New Jersey Attorney General to Discuss Use of Racial Profiling
SALEM - John J. Farmer, Jr., the controversial New Jersey Attorney General who is at the forefront of the battle against police use of racial profiling, will speak at Willamette University College of Law on November 12, 2001 at 7:00 p.m. in the Paulus Great Hall, Truman Wesley Collins Legal Center.
Appointed Attorney General in 1999 by then-Governor Christine Todd Whitman, Farmer has led a vigorous effort to bring reform to the embattled New Jersey State Police, criticized for widespread use of what has come to be known nationally as "racial profiling, "where law enforcement decisions appear predicated solely by race. His goal, he has said, is to "restore the public's trust that the State Police are enforcing our laws evenhandedly." As Attorney General, Farmer serves as the chief counsel and chief law enforcement officer of the State of New Jersey, supervising more than 8,600 employees in the New Jersey Department of Law and Public Safety. He also serves as Chairman of New Jersey's Juvenile Justice Commission. Farmer earned his law degree and bachelor's degree at Georgetown University.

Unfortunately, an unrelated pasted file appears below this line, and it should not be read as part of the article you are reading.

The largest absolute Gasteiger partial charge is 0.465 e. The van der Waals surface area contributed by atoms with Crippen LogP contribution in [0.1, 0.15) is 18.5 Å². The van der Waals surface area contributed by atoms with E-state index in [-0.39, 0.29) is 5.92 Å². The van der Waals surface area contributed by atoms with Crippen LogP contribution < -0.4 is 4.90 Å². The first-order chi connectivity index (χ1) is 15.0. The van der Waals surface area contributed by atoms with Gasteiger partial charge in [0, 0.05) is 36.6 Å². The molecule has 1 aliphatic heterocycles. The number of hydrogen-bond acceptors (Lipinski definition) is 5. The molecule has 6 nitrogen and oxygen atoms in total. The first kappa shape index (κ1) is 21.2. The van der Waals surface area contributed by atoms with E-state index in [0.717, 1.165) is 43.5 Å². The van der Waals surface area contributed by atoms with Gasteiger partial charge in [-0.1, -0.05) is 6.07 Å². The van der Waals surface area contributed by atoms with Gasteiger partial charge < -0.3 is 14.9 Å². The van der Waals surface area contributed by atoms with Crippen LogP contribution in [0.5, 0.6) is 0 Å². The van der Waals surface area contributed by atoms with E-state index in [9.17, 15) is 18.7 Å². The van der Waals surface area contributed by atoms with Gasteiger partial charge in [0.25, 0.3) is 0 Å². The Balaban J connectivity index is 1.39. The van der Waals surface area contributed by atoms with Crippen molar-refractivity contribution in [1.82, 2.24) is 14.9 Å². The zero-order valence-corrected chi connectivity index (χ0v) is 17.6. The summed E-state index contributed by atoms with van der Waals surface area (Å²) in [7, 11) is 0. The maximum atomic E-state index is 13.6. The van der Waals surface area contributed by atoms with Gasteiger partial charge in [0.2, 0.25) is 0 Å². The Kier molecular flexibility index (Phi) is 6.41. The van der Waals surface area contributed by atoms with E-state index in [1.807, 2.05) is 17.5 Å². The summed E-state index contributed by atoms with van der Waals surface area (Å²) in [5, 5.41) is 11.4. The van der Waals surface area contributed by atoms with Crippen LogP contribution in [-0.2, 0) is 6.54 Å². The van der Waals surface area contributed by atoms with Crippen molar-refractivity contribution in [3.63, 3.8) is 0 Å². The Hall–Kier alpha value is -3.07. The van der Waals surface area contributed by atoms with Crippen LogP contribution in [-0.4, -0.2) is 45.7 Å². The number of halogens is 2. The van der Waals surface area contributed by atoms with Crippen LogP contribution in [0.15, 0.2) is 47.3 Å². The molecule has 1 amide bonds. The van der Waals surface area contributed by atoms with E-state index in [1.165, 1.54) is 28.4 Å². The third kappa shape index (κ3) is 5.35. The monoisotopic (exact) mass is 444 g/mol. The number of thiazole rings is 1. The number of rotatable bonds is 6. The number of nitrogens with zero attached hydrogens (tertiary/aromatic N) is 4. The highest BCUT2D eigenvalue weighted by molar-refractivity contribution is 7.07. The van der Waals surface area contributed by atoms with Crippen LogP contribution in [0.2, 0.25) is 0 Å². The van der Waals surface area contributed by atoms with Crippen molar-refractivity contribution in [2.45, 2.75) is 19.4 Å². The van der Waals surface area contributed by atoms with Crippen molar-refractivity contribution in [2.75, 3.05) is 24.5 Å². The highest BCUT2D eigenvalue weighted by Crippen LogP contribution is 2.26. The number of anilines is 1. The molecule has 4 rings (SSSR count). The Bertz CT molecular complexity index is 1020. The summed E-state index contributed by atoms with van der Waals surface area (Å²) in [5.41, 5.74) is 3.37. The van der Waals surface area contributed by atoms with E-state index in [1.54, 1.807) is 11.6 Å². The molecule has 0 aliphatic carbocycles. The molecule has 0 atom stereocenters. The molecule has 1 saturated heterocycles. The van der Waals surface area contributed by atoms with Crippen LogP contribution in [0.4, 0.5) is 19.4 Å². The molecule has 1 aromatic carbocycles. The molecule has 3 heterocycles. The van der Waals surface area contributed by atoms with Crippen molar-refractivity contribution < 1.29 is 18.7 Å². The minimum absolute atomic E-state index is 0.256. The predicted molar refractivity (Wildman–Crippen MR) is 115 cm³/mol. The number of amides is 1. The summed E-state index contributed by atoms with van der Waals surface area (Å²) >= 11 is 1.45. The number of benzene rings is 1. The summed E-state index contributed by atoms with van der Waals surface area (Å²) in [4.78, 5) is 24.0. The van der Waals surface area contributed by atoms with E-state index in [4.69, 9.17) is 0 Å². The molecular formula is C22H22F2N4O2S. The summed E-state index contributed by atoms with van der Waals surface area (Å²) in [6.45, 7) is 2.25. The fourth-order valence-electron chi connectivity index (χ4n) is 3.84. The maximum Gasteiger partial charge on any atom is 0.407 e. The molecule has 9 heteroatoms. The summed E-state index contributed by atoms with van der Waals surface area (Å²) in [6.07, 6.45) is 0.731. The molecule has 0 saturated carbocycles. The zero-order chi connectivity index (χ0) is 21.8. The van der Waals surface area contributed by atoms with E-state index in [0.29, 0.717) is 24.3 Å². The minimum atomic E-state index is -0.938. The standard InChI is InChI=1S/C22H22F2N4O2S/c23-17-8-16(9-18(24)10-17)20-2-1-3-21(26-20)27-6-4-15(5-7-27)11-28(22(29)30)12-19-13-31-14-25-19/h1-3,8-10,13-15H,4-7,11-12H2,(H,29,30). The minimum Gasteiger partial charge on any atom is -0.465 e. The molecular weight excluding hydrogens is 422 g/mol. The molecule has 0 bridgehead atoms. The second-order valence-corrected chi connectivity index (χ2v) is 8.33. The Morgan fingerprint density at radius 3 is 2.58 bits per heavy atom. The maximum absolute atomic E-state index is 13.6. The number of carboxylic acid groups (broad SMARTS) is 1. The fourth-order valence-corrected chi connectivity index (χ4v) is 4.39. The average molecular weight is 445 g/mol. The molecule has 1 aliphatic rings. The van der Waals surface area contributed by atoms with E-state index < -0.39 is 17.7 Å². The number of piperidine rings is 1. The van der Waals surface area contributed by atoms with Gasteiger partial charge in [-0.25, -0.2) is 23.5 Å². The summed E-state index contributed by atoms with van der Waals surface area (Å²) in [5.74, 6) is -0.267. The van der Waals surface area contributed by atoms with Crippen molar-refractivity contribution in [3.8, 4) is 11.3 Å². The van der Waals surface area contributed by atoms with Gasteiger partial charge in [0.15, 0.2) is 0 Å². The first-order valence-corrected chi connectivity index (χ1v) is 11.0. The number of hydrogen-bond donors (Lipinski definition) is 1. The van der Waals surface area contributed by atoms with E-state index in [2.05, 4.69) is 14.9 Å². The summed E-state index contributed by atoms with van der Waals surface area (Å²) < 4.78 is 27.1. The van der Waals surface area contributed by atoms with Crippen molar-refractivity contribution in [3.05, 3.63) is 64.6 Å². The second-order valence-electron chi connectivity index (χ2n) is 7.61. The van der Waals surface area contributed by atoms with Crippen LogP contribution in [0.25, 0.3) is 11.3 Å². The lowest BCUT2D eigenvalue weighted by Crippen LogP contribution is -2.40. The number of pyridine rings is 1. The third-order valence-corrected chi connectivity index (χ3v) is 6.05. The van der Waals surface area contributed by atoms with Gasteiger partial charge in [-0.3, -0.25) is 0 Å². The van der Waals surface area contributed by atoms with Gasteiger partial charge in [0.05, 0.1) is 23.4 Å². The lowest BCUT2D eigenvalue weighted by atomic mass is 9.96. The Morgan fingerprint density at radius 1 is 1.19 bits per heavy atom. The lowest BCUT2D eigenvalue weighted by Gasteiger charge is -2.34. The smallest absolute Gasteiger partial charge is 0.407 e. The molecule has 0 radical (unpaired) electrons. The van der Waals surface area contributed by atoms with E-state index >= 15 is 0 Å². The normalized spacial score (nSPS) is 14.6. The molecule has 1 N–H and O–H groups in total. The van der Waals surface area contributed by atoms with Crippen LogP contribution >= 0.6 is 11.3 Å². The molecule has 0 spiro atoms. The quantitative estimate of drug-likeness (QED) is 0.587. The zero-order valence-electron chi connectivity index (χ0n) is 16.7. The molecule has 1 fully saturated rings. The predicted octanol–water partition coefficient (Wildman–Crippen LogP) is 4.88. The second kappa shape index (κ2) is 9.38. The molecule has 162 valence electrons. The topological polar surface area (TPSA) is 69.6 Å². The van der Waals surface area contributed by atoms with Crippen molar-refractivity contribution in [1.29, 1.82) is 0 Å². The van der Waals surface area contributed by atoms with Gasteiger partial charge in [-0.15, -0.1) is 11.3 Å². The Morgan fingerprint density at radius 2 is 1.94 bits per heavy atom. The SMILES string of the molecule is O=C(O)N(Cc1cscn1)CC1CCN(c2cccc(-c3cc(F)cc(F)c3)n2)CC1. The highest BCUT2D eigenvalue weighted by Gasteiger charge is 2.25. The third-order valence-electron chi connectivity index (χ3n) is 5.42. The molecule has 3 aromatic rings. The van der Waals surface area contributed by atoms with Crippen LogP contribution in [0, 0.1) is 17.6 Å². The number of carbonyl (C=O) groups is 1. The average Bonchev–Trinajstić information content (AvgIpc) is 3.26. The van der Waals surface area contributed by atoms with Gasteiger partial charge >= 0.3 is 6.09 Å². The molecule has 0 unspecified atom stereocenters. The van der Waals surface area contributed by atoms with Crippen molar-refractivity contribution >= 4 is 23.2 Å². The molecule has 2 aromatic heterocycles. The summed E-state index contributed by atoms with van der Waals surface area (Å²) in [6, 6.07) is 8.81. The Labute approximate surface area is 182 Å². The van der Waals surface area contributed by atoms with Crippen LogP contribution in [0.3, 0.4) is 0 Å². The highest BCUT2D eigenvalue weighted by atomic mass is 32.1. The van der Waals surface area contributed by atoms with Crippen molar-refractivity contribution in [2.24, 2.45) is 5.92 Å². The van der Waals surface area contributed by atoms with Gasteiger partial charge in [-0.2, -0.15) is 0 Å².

The public is invited to attend this free event, which is sponsored by the Multicultural Law Students Association of Willamette University College of Law.
John J. Farmer